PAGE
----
By Juno McEnroe and Daniel McConnell
Former taoiseach Brian Cowen has criticised Leo Varadkar for showing “inexperience” and called on him to “act in an adult way” when negotiating with Fianna Fáil.
The Taoiseach was also criticised by Mr Cowen for his “clever boy tactic” in trying to seek an agenda over the budget and the Government support pact talks.
His comments largely echo fresh remarks from present Fianna Fáil leader Micheál Martin, who accused the Taoiseach of cynical game-playing, and of trying to “create an aura of instability around his own Government”.
“It is a political game pure and simple,” Mr Martin writes in today’s Irish Examiner. “And as the new biography of the Taoiseach shows at great length, playing the game of politics has been his primary focus through his entire career.”
In a rare intervention, Mr Cowen set out why he thought the current Taoiseach, the man in “the top job”, needed to see out the three years of “stability” as agreed between Fine Gael and Fianna Fáil in the confidence and supply agreement.
The remarks come as Fianna Fáil holds its pre-Dáil meeting tomorrow, and as negotiations continue this week between both parties over the budget.
Speaking to the Irish Examiner while attending the Kennedy Summer School in New Ross, Wexford, over the weekend, Mr Cowen said: “Fianna Fáil have acted very responsibly and provided a solution in the aftermath of the last general election and it has given three years of relative stability.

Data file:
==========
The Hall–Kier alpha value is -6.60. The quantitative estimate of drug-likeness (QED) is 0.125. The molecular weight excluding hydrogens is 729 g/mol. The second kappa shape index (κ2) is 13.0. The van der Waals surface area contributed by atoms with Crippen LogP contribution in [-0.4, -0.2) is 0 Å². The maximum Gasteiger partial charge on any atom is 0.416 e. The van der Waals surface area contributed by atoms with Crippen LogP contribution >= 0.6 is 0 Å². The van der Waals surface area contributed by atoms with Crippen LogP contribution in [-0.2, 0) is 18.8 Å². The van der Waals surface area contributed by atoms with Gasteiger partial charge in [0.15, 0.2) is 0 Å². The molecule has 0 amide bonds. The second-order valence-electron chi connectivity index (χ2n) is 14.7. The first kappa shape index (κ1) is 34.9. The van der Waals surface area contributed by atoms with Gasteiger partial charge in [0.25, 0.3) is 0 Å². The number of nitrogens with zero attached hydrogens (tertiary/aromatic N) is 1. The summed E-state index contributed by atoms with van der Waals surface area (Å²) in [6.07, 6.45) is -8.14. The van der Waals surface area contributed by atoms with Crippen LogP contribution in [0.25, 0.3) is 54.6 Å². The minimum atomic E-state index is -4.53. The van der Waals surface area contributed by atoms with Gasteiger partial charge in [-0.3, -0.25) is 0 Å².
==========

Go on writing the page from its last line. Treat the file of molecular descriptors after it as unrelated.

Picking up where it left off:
“It is clear in the agreement, that the question of a review comes up after the third budget. That is signed, sealed, and delivered three years ago.
“But when you act in a way that is contrary to the agreement you have made, in terms of what the chronology is in an effort to put people who are giving you support as he sees it on the back foot in public perceptions terms, that is showing a bit of an inexperience that one wouldn’t expect from a guy that’s at the top job.”
Asked if there were political reasons for this, the former Fianna Fáil leader said: “Obviously. Clearly, seeking to set out an agenda before a negotiation takes place at all. That’s so nearly all encompassing as to suggest that the input from Fianna Fail would be minimal.
“You can be too clever by half sometimes. I think that’s what he [Mr Varadkar] might be suffering from at the minute.”
In today’s Irish Examiner, Mr Martin also writes that the co-ordinated effort
during last week by Housing Minister Eoghan Murphy and the Taoiseach to shift the blame for the housing crisis to local councils was “as depressing as it was cynical”.
“They are the ones who have toured the country claiming ‘the plan’s working’, but now they expect us to believe the plan’s working, and if it isn’t, it’s someone else’s fault,” said Mr Martin.